How exactly does this put us in a bad spot?

And by the way, we happen to be a python shop and encourage all ep.io refugees to give dotCloud a try!

I'm a Ep.io user, hosting a bunch of apps about half on the free plan and a half on a paid plan. Note that my apps on Ep.io are all pretty low traffic apps in general but traffic comes in bursts. On Ep.io I'm paying around $15 a month for the paid apps (when there's low traffic). Your pricing plans seem very ill suited for my needs. As I understand your pricing table, you would charge me $99 per each two apps (they all use databases), both those I get free and the paid apps on Ep.io. This is obviously way too much, is there anything that I'm misinterpreting?

I can guarantee that you can run your apps on dotCloud on roughly the same budget as Heroku, if not cheaper. Our pricing page is tragically bad, we know it, and we are fixing it. For now a large proportion of our sales process is custom, in mostly 2 ways: 1) "I have several tiny apps, help me pay less"! and 2) "I need VIP support and features, help me pay more". This will soon make its way into official pricing. For now you should email support@dotcloud.com and mention you come from ep.io :)

This may sound unglamorous, but that is how our discovery process works, and it's allowing us to build a real business. And in the long run you need a business in order to avoid selling out and letting your customers down.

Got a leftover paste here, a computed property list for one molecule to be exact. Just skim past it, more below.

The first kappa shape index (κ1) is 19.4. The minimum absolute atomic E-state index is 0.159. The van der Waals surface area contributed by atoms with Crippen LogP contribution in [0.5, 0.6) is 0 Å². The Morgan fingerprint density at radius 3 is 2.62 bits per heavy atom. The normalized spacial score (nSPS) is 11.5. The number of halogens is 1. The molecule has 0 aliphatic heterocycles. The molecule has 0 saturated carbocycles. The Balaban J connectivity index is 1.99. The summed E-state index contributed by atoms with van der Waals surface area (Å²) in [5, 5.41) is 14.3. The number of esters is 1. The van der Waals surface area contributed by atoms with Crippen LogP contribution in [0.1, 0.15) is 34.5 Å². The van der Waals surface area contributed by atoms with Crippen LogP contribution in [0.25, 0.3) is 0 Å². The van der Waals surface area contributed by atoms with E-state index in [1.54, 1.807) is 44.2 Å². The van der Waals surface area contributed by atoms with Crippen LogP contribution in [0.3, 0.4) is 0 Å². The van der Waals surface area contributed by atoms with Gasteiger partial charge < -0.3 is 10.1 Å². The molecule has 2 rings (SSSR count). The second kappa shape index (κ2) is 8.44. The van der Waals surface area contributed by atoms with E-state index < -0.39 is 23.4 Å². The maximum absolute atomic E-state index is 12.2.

This is what I found too. Yeah, there's a free tier, but if you want an app runner, database and cache it doesn't fit below $99.

The pricing model seems to be slightly different than both epio and heroku and it seems free apps can't have custom domains - also, you only get one free app + db, as opposed to heroku where you can start for free as a developer and then scale (and pay for) the apps that goes live.

On top of that, epio seemed to be much easier to get started with for a basic django project, than both dot cloud and heroku, possibly because of the multiple platform issue.

He clearly said, "I have no idea how dotCloud is doing.", making his comment simple speculation.

interesting situation, the whole thing (i'm saying this as someone standing completely outside, looking in)

He also said "I think they are in a rough spot", when we see exactly the opposite happening.

"I love the team" -> we love you too! :)

NodeSocket founder here.

Indeed PaaS is an extremely tough market with tons of external competitive pressures. Right now there are two major strategies. The first is the notion of a 'polyglot' platform (Heroku, DotCloud, CloudFoundry) which is multiple languages/databases. The second, and our strategy, is focusing exclusively on a stack (node for us) and building tools and systems which work exclusively for the stack. Essentially, I believe it comes down to company resources which strategy to choose. When Heroku started they focused exclusively on Rails, and did it really well. Not until recently after growing the team and dominating the rails hosting market, did they make the huge shift to polyglot.